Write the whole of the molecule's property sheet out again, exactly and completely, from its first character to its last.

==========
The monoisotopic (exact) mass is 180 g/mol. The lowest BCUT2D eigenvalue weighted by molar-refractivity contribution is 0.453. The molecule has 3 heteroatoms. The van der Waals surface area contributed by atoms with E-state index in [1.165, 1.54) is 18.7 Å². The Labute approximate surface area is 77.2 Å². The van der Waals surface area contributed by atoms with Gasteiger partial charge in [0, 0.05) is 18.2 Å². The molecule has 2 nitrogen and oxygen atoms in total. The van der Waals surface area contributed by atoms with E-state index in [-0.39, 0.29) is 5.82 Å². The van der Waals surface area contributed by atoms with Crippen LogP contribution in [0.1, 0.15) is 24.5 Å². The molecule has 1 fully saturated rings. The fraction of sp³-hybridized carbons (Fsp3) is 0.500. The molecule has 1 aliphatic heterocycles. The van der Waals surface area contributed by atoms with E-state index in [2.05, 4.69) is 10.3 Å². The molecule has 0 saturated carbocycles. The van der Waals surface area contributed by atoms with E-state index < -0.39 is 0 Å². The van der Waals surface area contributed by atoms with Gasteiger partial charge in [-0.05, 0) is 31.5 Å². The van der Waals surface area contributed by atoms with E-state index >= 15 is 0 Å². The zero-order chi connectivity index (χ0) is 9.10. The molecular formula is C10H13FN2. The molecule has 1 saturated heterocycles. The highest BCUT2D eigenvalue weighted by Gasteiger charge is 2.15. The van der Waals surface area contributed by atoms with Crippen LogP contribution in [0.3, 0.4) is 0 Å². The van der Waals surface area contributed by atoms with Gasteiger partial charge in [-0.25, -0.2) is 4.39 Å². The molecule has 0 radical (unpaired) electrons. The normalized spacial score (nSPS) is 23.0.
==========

The monoisotopic (exact) mass is 180 g/mol. The lowest BCUT2D eigenvalue weighted by molar-refractivity contribution is 0.453. The molecule has 3 heteroatoms. The van der Waals surface area contributed by atoms with E-state index in [1.165, 1.54) is 18.7 Å². The Labute approximate surface area is 77.2 Å². The van der Waals surface area contributed by atoms with Gasteiger partial charge in [0, 0.05) is 18.2 Å². The molecule has 2 nitrogen and oxygen atoms in total. The van der Waals surface area contributed by atoms with E-state index in [-0.39, 0.29) is 5.82 Å². The van der Waals surface area contributed by atoms with Crippen LogP contribution in [0.1, 0.15) is 24.5 Å². The molecule has 1 fully saturated rings. The fraction of sp³-hybridized carbons (Fsp3) is 0.500. The molecule has 1 aliphatic heterocycles. The van der Waals surface area contributed by atoms with E-state index in [2.05, 4.69) is 10.3 Å². The molecule has 0 saturated carbocycles. The van der Waals surface area contributed by atoms with E-state index < -0.39 is 0 Å². The van der Waals surface area contributed by atoms with Gasteiger partial charge in [-0.05, 0) is 31.5 Å². The van der Waals surface area contributed by atoms with E-state index >= 15 is 0 Å². The zero-order chi connectivity index (χ0) is 9.10. The molecular formula is C10H13FN2. The molecule has 1 saturated heterocycles. The highest BCUT2D eigenvalue weighted by Gasteiger charge is 2.15. The van der Waals surface area contributed by atoms with Crippen LogP contribution in [0.3, 0.4) is 0 Å². The van der Waals surface area contributed by atoms with Gasteiger partial charge in [-0.25, -0.2) is 4.39 Å². The molecule has 0 radical (unpaired) electrons. The normalized spacial score (nSPS) is 23.0.